Film, interview tell story of Mexican journalists fleeing violence
September 13, 2017 | By Lorna Aldrich | Lorna2@verizon.net
A documentary and a phone interview, at a National Press Club Journalism Institute event Sept. 11, told the story of three Mexican journalists who fled from violence in Mexico to seek asylum in the U.S.
Two journalists faced serious immigration hurdles, a delay that continues after three years in limbo for one and jail for the other.
“It’s not good in Mexico and it’s not good in the United States as it pertains to journalists from Mexico and other countries,” said John Donnelly, chairman of the Club’s Press Freedom Team.
Margaux Ewen of Reporters Without Borders said eight Mexican journalists have been killed so far this year, including one last week in Vera Cruz while under government protection. Her organization ranks Mexico 147th out of 180 countries in their 2017 World Press Freedom Index.
“El Paso,” a documentary by Everardo Gonzalez describing murder and kidnapping as a consequence of two journalists covering the Mexican drug trade, was shown at the event.
The film tells the story of Ricardo Chavez Aldana, a Juarez radio personality who spoke openly about individuals in a bloody turf war. The film records him and his sister describing how two vans of men arrived at his house and shot two of his nephews in front of his sister, their mother. The journalist, with his wife and children, and his sister, with her remaining children, fled to the U.S. border and applied for asylum.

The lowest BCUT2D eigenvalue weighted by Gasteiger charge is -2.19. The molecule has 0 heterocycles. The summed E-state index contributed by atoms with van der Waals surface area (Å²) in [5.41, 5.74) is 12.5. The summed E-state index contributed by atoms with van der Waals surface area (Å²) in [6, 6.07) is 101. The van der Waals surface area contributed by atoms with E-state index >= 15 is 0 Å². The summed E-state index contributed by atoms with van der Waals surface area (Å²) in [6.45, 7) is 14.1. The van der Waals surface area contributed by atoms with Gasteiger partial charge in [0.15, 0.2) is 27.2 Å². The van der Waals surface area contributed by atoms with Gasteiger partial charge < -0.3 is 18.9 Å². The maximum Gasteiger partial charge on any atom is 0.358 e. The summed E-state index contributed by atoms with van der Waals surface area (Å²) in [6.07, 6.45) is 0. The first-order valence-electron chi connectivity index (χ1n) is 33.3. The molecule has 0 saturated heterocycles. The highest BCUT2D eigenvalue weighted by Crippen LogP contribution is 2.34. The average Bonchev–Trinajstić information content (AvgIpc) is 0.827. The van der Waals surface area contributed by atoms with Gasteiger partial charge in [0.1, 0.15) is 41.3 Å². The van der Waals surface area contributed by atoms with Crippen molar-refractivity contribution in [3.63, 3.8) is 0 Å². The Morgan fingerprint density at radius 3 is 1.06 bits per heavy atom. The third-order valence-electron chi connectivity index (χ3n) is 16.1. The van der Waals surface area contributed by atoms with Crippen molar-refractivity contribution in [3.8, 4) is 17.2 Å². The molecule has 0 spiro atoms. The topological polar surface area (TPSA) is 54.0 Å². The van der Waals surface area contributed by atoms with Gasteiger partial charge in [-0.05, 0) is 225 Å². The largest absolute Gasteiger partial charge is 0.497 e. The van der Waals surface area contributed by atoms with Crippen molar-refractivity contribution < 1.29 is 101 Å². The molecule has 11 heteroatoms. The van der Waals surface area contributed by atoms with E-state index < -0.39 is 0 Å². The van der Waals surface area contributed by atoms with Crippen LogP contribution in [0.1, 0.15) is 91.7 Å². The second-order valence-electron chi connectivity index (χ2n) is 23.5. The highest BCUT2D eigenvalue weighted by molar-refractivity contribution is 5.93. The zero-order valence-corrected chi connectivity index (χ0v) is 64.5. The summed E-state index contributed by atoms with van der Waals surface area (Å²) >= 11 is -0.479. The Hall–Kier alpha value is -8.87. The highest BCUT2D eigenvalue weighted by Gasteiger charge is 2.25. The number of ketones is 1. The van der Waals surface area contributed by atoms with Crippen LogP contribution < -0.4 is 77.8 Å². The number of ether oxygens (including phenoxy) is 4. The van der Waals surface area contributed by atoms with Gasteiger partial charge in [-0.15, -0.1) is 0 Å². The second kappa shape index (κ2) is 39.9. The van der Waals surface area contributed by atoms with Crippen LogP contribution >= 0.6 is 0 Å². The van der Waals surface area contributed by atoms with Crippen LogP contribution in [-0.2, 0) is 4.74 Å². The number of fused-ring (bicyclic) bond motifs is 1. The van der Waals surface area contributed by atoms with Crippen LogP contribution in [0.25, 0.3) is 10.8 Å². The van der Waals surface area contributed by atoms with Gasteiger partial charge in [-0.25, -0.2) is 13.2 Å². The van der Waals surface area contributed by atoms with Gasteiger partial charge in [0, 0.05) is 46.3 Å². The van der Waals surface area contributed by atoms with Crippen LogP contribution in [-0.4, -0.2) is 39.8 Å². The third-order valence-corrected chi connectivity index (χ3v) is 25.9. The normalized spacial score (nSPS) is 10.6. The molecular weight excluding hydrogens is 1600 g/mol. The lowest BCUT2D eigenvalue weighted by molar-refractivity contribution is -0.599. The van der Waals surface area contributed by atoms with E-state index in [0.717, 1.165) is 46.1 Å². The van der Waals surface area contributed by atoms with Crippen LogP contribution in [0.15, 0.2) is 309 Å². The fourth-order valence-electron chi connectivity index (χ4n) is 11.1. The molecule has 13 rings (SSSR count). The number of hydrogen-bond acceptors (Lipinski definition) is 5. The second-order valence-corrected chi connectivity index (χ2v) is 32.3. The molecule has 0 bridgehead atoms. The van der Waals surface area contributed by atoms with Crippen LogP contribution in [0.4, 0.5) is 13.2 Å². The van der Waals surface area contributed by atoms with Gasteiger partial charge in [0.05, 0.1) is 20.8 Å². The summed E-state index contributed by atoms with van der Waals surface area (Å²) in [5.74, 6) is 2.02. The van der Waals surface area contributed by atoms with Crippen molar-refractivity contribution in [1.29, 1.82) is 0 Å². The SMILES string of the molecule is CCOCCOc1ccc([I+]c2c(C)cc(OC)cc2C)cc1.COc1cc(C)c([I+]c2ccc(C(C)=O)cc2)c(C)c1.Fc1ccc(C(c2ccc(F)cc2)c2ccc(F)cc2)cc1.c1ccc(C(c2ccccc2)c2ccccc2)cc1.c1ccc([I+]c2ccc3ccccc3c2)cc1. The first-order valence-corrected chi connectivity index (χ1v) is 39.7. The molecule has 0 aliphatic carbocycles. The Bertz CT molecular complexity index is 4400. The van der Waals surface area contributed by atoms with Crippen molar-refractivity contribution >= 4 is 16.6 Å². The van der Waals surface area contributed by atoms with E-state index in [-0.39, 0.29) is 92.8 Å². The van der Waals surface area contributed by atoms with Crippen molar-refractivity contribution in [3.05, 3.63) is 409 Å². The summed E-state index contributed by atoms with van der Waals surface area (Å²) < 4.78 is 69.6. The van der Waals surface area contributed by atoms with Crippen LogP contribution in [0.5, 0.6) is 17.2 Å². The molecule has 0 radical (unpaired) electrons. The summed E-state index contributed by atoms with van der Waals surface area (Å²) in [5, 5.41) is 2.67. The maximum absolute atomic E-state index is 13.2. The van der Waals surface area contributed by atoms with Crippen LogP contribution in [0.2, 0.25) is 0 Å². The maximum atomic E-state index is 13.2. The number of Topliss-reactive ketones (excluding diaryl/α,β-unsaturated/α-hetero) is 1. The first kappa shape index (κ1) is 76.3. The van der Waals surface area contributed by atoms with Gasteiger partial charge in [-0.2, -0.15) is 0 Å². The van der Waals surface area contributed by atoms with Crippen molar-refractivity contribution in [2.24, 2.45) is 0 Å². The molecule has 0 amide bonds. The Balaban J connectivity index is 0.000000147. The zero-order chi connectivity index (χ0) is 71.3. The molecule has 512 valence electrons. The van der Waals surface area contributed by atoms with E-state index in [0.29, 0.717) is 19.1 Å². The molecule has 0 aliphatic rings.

After several years, their case was still pending at the end of the film. Chavez Aldana is shown saying they live in “limbo.”
The film also features Alejandro Hernandez Pacheco, a Televisa cameraman from Torreon, who was kidnapped after filming a story in a local prison. He reports on film that he was told he would be killed, and expected to be, but he and the accompanying reporter were inexplicably released. The documentary shows state officials describing a dramatic helicopter rescue, which Hernandez Pacheco said did not happen.
According to the film, he and his family also fled to the U.S. and were granted asylum. But they found living in the U.S. challenging because of language, missing friends and relatives, and longing for the house they owned and had to leave empty.
Finally, Ewen and Donnelly interviewed Martin Mendez Pineda by phone through translator Nancy A. Fabara-Nunez. Mendez Pineda, a reporter for Novedades Acapulco, fled Mexico alone and was not granted immediate asylum. Instead, he was was jailed for three months until he withdrew his request for asylum and returned to Mexico. He said he had reported killings and feared for his life in Mexico.
But he said he also feared for his health and life in the U.S. because of mistreatment in jail: shackled when he was moved among three different jails, and once left shackled for 29 hours without food or water.
Mendez Pineda spoke from a hiding place in Mexico after being denied a visa to visit the U.S. for the Institute event plus three days of meetings, in Congress and with other activists, arranged by Reporters Without Borders. He'd lost his job after saying he would make the trip that was subsequently cancelled, leaving him with nothing now.